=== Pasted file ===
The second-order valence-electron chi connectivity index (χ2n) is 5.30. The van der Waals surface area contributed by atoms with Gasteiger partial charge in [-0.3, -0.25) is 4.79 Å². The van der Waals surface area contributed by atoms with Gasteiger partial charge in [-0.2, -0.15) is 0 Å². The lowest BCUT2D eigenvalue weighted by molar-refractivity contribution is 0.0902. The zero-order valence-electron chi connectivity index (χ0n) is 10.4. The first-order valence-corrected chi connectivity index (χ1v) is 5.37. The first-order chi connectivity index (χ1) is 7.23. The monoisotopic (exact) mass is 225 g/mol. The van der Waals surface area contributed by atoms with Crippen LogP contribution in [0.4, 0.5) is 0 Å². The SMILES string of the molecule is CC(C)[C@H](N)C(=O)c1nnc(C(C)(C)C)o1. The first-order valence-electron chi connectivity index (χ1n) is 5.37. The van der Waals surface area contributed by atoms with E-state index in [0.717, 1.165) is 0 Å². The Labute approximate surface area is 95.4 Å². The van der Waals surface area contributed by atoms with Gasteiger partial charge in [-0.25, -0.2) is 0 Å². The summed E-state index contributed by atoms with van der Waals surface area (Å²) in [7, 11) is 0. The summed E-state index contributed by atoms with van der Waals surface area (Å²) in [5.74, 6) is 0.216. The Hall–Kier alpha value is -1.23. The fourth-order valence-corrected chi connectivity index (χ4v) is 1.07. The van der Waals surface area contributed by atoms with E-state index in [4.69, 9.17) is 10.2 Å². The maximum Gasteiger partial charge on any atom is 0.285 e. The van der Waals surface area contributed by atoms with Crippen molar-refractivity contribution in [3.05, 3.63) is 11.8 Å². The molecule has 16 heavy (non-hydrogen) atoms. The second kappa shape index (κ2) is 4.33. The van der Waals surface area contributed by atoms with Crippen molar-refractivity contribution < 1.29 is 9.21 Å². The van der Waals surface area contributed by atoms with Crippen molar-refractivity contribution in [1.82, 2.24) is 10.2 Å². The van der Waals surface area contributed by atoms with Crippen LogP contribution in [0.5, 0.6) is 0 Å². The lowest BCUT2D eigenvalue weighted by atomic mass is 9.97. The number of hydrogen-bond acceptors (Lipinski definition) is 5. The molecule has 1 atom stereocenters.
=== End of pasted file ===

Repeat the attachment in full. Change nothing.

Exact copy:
The second-order valence-electron chi connectivity index (χ2n) is 5.30. The van der Waals surface area contributed by atoms with Gasteiger partial charge in [-0.3, -0.25) is 4.79 Å². The van der Waals surface area contributed by atoms with Gasteiger partial charge in [-0.2, -0.15) is 0 Å². The lowest BCUT2D eigenvalue weighted by molar-refractivity contribution is 0.0902. The zero-order valence-electron chi connectivity index (χ0n) is 10.4. The first-order valence-corrected chi connectivity index (χ1v) is 5.37. The first-order chi connectivity index (χ1) is 7.23. The monoisotopic (exact) mass is 225 g/mol. The van der Waals surface area contributed by atoms with Crippen LogP contribution in [0.4, 0.5) is 0 Å². The SMILES string of the molecule is CC(C)[C@H](N)C(=O)c1nnc(C(C)(C)C)o1. The first-order valence-electron chi connectivity index (χ1n) is 5.37. The van der Waals surface area contributed by atoms with E-state index in [0.717, 1.165) is 0 Å². The Labute approximate surface area is 95.4 Å². The van der Waals surface area contributed by atoms with Gasteiger partial charge in [-0.25, -0.2) is 0 Å². The summed E-state index contributed by atoms with van der Waals surface area (Å²) in [7, 11) is 0. The summed E-state index contributed by atoms with van der Waals surface area (Å²) in [5.74, 6) is 0.216. The Hall–Kier alpha value is -1.23. The fourth-order valence-corrected chi connectivity index (χ4v) is 1.07. The van der Waals surface area contributed by atoms with E-state index in [4.69, 9.17) is 10.2 Å². The maximum Gasteiger partial charge on any atom is 0.285 e. The van der Waals surface area contributed by atoms with Crippen molar-refractivity contribution in [3.05, 3.63) is 11.8 Å². The molecule has 16 heavy (non-hydrogen) atoms. The second kappa shape index (κ2) is 4.33. The van der Waals surface area contributed by atoms with Crippen molar-refractivity contribution < 1.29 is 9.21 Å². The van der Waals surface area contributed by atoms with Crippen molar-refractivity contribution in [1.82, 2.24) is 10.2 Å². The van der Waals surface area contributed by atoms with Crippen LogP contribution in [0.5, 0.6) is 0 Å². The lowest BCUT2D eigenvalue weighted by atomic mass is 9.97. The number of hydrogen-bond acceptors (Lipinski definition) is 5. The molecule has 1 atom stereocenters.